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2 years 6 weeks ago

Posted on March 03, 2012 by Dan Flaherty

Major League Baseball has expanded the postseason to 10 teams, adding an extra wild-card in each league. The new format will require the two wild-card teams in each league to play a one-game playoff for the right to join the three other division winners in the Division Series. I applaud this move wholeheartedly while acknowledging that it might have effects on the Red Sox that are less than ideal.

The American League East has basically owned the wild-card spot since its inception in 1995 (actually the inception was for 1994 but the strike prevented it from coming to fruition). Other than a three-year stretch from 2000-02 when the AL West produced two playoff teams each year and 2006 when the Central grabbed two berths, the wild-card team has come out of the AL East. The Red Sox have gotten into the playoffs via this route in 1998-99, 2003-05 and 2008-09. Only in 1995 and 2007 did Boston enter the postseason as the winners of the AL East—though we have to note that in 2005 they played the Yankees to a co-championship in the AL East and were just seeded lower based on the head-to-head tiebreaker.

Those seven wild-card berths have proven fruitful for Boston, most notably in 2004 when they won their historic World Series title. The Sox reached also reached the ALCS in 1999, 2003 and 2008. So a majority of their wild-card trips have resulted in advancement. That’s going to be much more difficult to do under the current format.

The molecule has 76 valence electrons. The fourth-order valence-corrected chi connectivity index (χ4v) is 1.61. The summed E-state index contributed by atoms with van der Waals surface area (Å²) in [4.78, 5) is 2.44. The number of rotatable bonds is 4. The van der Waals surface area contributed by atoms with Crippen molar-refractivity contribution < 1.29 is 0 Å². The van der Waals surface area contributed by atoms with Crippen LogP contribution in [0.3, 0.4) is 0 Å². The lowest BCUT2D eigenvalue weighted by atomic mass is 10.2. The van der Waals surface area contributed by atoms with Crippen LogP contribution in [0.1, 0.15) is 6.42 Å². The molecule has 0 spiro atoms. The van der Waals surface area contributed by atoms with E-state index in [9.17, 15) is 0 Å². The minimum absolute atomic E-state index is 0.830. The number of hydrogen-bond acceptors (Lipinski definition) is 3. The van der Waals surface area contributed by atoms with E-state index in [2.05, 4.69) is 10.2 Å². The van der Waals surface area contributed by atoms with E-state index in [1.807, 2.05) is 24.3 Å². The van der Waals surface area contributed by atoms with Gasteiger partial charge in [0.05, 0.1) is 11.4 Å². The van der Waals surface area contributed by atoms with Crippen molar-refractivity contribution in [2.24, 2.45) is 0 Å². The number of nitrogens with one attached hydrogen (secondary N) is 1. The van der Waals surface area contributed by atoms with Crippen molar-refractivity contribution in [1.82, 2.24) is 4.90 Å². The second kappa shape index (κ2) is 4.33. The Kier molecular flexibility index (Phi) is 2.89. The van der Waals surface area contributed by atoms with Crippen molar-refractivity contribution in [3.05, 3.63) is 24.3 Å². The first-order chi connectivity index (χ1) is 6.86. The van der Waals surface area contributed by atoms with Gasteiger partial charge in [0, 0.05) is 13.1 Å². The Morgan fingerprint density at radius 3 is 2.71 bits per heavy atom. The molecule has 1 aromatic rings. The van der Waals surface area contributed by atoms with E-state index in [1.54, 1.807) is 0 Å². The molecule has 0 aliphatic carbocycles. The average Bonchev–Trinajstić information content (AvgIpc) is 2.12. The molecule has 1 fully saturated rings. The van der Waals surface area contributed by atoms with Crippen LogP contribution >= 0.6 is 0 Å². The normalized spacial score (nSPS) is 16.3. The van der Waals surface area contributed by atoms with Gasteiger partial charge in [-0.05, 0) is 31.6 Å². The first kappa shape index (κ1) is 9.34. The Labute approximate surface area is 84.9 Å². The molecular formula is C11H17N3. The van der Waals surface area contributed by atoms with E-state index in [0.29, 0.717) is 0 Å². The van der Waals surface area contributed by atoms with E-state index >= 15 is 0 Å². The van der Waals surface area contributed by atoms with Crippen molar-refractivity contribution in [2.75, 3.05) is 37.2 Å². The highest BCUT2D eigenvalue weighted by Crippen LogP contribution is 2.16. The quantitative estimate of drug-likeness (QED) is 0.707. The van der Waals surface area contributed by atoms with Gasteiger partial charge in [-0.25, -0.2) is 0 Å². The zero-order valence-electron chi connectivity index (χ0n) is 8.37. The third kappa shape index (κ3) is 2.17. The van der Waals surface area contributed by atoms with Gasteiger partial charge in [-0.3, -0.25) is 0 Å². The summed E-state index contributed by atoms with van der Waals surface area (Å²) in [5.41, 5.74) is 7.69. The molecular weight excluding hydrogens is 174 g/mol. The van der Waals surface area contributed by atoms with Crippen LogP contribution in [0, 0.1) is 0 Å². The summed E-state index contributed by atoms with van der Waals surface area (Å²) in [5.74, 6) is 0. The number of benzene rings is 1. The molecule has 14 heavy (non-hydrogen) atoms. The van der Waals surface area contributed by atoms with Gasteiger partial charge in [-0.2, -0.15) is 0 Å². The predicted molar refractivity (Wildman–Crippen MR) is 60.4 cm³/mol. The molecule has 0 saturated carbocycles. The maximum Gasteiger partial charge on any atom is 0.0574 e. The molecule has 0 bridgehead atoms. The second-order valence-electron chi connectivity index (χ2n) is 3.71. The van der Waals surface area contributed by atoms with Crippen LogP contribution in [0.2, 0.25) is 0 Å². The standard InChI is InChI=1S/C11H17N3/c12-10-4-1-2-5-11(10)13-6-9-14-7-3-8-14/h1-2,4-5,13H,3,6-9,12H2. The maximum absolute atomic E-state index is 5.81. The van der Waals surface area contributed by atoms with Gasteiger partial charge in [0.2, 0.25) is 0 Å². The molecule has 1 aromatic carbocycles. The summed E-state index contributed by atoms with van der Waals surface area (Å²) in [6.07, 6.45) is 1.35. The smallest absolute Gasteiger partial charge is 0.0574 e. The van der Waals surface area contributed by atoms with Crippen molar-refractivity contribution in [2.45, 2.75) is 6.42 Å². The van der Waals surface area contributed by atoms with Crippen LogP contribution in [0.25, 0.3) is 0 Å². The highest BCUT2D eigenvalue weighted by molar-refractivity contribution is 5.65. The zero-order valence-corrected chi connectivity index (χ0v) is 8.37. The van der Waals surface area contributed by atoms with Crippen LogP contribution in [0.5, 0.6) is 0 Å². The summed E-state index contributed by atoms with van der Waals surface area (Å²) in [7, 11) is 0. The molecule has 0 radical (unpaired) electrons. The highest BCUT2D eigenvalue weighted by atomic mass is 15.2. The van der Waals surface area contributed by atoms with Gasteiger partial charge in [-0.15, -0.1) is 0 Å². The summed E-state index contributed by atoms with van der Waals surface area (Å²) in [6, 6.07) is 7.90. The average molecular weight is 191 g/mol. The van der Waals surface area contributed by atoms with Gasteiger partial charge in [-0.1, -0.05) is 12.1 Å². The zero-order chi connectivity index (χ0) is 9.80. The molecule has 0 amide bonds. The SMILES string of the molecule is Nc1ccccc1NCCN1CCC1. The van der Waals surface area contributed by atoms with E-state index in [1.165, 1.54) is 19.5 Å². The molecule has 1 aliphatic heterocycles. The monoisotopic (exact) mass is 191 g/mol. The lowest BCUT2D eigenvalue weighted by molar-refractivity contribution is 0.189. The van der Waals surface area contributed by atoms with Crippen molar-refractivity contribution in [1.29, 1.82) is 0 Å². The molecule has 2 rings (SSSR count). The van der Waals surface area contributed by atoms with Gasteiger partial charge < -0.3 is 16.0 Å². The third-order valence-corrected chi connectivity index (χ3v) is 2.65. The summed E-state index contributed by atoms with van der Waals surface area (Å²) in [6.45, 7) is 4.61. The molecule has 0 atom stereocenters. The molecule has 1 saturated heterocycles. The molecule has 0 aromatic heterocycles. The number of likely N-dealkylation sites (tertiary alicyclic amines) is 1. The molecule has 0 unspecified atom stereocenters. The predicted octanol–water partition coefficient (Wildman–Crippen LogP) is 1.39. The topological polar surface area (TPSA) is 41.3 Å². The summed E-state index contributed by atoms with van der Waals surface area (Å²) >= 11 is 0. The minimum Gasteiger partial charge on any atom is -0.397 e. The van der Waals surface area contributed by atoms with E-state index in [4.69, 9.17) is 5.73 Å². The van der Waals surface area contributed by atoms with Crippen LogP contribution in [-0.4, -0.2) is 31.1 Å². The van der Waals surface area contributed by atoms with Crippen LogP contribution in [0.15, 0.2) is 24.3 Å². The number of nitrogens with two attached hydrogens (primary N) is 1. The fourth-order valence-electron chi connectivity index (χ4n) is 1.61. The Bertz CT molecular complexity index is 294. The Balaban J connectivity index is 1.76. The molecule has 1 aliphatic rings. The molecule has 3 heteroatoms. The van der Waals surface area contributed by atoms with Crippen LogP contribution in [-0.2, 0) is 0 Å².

How might the 1999 Red Sox have fared if Pedro Martinez would have had to pitch a one-game playoff against Oakland? Even if the Sox win, Pedro’s availability is reduced for what was a battle against Cleveland to reach the ALCS? The same goes in 2003 when Pedro would have gotten the ball against Seattle. Again, even if the Sox win, Pedro’s not around to pitch twice in the Division Series against Oakland, one of which was a win in the decisive Game 5. Most alarmingly, what if Curt Schilling has to in a one-game playoff in 2004 against Texas? Here, I don’t think it would have been a problem to recover, because the pitching depth was better…but there’s always that possibility you might actually lose.

Whether it’s losing the one-game playoff outright or simply losing your best pitcher to start the Division Series, there’s no question that being the wild-card won’t be what it used to. But I think that’s a good thing. And who’s to say that the 2004 Red Sox couldn’t have caught the Yankees in the AL East if there would have been these kind of stakes? Or that the veteran experience of the 2008 Sox might not have carried them past the youthful Tampa Bay Rays? Teams manage and play for what’s actually at stake, and what was at stake in what should have been compelling AL East races in 1999, 2003, 2007 & 2008 was absolutely nothing. (In the other years the race wasn’t close or in the case of 2005, you had a third team in the mix making the wild-card less of a sure thing).

If the Boston Red Sox are playing the New York Yankees in early September and the teams are separated by a game or two in the standings, I want to feel like everything’s on the line. I don’t want to be wondering if the teams really care who finishes first—or if even I should care. The new format won’t be everything on the line, but it will sure guarantee teams care, and that’s an undeniably good thing.

Boston Sports Now and Then's Blog

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